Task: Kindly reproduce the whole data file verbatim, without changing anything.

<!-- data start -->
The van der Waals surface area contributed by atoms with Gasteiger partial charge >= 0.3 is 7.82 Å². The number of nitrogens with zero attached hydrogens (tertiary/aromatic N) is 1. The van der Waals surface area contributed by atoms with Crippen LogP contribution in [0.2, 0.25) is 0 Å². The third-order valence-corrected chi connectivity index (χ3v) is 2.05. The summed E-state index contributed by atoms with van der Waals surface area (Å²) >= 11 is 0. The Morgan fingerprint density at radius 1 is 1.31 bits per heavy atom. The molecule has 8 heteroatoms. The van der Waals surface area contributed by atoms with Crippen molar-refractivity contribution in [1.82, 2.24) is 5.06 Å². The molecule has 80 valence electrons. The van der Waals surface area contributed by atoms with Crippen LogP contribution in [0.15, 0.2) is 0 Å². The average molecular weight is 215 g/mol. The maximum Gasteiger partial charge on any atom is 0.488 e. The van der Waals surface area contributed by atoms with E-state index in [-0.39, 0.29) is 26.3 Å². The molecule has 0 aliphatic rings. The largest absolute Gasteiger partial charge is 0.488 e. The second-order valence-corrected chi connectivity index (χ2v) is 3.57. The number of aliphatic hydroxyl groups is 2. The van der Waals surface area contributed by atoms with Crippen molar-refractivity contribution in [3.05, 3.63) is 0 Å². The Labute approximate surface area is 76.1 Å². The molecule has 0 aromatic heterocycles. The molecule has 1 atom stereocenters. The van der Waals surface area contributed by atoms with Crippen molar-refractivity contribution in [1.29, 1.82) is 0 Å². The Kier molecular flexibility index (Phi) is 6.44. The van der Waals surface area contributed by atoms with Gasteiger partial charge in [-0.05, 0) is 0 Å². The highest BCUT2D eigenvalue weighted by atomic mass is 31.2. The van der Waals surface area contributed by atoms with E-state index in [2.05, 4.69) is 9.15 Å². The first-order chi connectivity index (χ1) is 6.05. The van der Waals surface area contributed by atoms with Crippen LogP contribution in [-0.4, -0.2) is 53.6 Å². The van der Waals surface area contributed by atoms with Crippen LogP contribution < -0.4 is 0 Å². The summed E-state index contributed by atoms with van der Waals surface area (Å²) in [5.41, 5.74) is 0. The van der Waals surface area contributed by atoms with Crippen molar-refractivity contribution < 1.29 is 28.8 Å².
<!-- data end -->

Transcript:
The van der Waals surface area contributed by atoms with Gasteiger partial charge >= 0.3 is 7.82 Å². The number of nitrogens with zero attached hydrogens (tertiary/aromatic N) is 1. The van der Waals surface area contributed by atoms with Crippen LogP contribution in [0.2, 0.25) is 0 Å². The third-order valence-corrected chi connectivity index (χ3v) is 2.05. The summed E-state index contributed by atoms with van der Waals surface area (Å²) >= 11 is 0. The Morgan fingerprint density at radius 1 is 1.31 bits per heavy atom. The molecule has 8 heteroatoms. The van der Waals surface area contributed by atoms with Crippen molar-refractivity contribution in [1.82, 2.24) is 5.06 Å². The molecule has 80 valence electrons. The van der Waals surface area contributed by atoms with Crippen LogP contribution in [0.15, 0.2) is 0 Å². The average molecular weight is 215 g/mol. The maximum Gasteiger partial charge on any atom is 0.488 e. The van der Waals surface area contributed by atoms with E-state index in [-0.39, 0.29) is 26.3 Å². The molecule has 0 aliphatic rings. The largest absolute Gasteiger partial charge is 0.488 e. The second-order valence-corrected chi connectivity index (χ2v) is 3.57. The number of aliphatic hydroxyl groups is 2. The van der Waals surface area contributed by atoms with Crippen molar-refractivity contribution in [3.05, 3.63) is 0 Å². The Labute approximate surface area is 76.1 Å². The molecule has 0 aromatic heterocycles. The molecule has 1 atom stereocenters. The van der Waals surface area contributed by atoms with Crippen molar-refractivity contribution in [1.29, 1.82) is 0 Å². The Kier molecular flexibility index (Phi) is 6.44. The van der Waals surface area contributed by atoms with Gasteiger partial charge in [-0.05, 0) is 0 Å². The highest BCUT2D eigenvalue weighted by atomic mass is 31.2. The van der Waals surface area contributed by atoms with E-state index in [2.05, 4.69) is 9.15 Å². The first-order chi connectivity index (χ1) is 6.05. The van der Waals surface area contributed by atoms with Crippen LogP contribution in [-0.4, -0.2) is 53.6 Å². The van der Waals surface area contributed by atoms with Crippen LogP contribution < -0.4 is 0 Å². The summed E-state index contributed by atoms with van der Waals surface area (Å²) in [5.41, 5.74) is 0. The van der Waals surface area contributed by atoms with Crippen molar-refractivity contribution < 1.29 is 28.8 Å².